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African public sector interested in Dutch expertise


Published on: 02-Jan-2015

African heads of state, prime ministers and ministers not only visit the Netherlands to meet their Dutch counterparts in parliament, but also increasingly combine these meetings with visits to innovative Dutch enterprises, so African delegations can witness Dutch expertise with their own eyes. 


Economic prosperity and political stability dominate current discourse on business opportunities in Africa. African government officials come to the Netherlands to convey this message to foreign traders and inves - tors directly: African markets have unlimited business and investment opportunities in many different sectors. For example, during the Sierra Leone Business Dinner in The Hague in April 2014, the President of the Republic of Sierra Leone, Ernest Bai Koroma, depicted Sierra Leone as the country which, “over a decade ago was called a failed state, but which is now a hailed state attracting hundreds of millions of dollars of foreign investment.” Hence, “there is no better time for seizing these oppor - tunities than now,” according to Koroma.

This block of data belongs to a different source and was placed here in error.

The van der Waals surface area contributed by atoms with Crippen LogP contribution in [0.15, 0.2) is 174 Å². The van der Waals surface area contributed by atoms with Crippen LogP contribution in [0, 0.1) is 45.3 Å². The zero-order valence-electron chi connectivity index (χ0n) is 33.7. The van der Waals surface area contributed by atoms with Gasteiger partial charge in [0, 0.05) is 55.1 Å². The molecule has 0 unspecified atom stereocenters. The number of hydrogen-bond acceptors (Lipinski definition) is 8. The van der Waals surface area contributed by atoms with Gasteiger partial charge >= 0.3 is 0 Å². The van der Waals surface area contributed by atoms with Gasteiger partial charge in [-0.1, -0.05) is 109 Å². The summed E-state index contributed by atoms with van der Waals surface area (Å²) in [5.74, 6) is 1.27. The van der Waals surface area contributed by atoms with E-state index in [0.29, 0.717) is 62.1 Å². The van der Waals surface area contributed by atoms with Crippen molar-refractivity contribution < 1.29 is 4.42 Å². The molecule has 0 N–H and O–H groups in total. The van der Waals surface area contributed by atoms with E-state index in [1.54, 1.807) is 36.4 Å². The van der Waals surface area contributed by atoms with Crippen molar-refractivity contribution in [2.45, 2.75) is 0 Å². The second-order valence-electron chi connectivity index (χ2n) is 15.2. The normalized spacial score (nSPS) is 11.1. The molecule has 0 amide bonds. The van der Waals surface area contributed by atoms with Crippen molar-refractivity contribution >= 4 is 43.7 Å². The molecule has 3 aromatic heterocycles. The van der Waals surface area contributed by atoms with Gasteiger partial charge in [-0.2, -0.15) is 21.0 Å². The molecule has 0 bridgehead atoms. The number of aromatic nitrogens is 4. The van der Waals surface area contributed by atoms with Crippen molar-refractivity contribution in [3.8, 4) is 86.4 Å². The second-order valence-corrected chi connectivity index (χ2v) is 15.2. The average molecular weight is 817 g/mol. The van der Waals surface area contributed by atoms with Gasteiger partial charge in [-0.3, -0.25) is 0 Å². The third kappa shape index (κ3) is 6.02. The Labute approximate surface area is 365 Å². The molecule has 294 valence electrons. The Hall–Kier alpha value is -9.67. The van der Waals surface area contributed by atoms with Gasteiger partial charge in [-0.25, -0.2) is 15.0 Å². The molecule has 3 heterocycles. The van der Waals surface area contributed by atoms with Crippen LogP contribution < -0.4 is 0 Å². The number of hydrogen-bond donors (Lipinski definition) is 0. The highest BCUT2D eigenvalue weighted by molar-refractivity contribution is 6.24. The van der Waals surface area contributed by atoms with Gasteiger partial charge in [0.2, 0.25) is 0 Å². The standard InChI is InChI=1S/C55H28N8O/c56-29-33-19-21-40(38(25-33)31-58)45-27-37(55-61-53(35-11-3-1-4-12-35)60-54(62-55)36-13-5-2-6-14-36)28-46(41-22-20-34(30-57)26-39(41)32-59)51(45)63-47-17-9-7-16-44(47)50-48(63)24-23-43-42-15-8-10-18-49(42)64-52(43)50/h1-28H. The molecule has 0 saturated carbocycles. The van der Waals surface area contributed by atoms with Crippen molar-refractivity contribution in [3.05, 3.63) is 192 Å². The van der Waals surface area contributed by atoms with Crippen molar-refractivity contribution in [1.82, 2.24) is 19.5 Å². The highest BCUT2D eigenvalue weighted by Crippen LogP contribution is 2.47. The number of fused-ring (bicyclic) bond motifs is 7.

There has been a significant rise in African governmen - tal delegations that explicitly insist on meeting Dutch companies. Since Dutch enterprises are global front - runners in essential industries such as agriculture, in - frastructure, port development, energy and water, in - coming delegations are eager to meet these innovative companies. During their visits they embrace any new investor, no matter the scope of the investment.

In addition to the Sierra Leonean visit, NABC also wel - comed Matata Ponyo, prime minister of the Democrat - ic Republic of Congo in 2014. Jan-Willem Scheijgrond, Global Head of Government Affairs B2G of Philips, be - lieves that: “the visit of Matata Ponyo and his delega - tion was great and has opened new doors for Philips, as the government has a very ambitious healthcare programme that offers great opportunities.” The visit also enabled Alterra of Wageningen University to estab - lish close ties for the development of twenty agroparks across Congo.

 

Besides Dutch multinationals, small and medium en - terprises have a huge role to play as well. Small dairy and horticulture businesses, for example, possess the knowledge and technology their African counterparts are lacking. The visit to a small family-owned company, Tomato World, was exemplary, as the Congolese del - egation was impressed by the integrated climate and energy systems and the usage of environmental friendly bugs instead of pesticides to protect cultivation.

After many years of one-sided investment from the Netherlands in Africa, it seems that the economic de - velopment Africa has enjoyed has finally given its busi - nesses the opportunity to operate on an equal footing. They are ready to grab the opportunities available in the Netherlands, as a potential export market and as a gateway to Europe. NABC is proud that it has contribut - ed to establishing an environment that connects African delegations with Dutch businesses. 
 

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